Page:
This article was originally published in The Notebook. In August 2020, The Notebook became Chalkbeat Philadelphia.
According to Philadelphia Deputy Mayor for Public Safety Everett Gillison, "only as a last resort" should armed city police officers be stationed in schools.
"I do believe that schools are not supposed to be pathways to jail," he said, noting that city police can make arrests, unlike school police officers.
His comments came after an Inquirer report that Mayor Nutter and Police Chief Charles Ramsey were discussing such a move.
To address school violence, the District is collaborating with city departments including Police, Human Services, and Behavioral Health. Gillison said the team hopes to have a plan in place by September.
The effort started when Superintendent Arlene Ackerman approached the mayor, Gillison, and Ramsey last year. The Police Department sent Chief Inspector Myron Patterson to the District to evaluate safety policies and "find out how we can be helpful," Gillison said.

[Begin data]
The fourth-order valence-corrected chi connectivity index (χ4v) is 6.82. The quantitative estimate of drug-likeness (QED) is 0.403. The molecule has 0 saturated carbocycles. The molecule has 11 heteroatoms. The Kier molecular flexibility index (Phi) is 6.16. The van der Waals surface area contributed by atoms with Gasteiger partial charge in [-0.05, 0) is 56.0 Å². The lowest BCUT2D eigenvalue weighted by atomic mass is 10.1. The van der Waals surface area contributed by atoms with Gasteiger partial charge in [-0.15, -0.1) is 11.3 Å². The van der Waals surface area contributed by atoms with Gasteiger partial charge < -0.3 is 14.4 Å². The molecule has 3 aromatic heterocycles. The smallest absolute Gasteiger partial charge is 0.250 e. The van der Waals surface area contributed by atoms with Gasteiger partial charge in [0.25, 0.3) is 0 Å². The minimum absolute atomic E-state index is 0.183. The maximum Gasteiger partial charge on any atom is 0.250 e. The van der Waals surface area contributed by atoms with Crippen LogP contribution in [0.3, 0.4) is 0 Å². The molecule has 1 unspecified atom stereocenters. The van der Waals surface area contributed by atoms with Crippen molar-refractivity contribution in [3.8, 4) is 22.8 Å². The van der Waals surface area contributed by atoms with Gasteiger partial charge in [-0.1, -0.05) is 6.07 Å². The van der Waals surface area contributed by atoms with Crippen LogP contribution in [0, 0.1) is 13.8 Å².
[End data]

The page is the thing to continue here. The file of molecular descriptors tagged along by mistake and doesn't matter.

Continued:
Patterson, now serving as the District’s chief safety executive, produced a report currently under discussion. While he declined to discuss details, he did say that a major recommendation is to vastly improve training for the unarmed school police.
On the state level, legislation to reinstate the Office of the Safe Schools Advocate has been approved by the House Education Committee. The office, eliminated in 2009 under the Rendell administration, advocated on behalf of the victims of school violence and monitored the accuracy of schools’ reporting of violent incidents. The co-sponsor of the bill, Rep. John Taylor (R., Phila.), expects the bill to become law before the summer recess.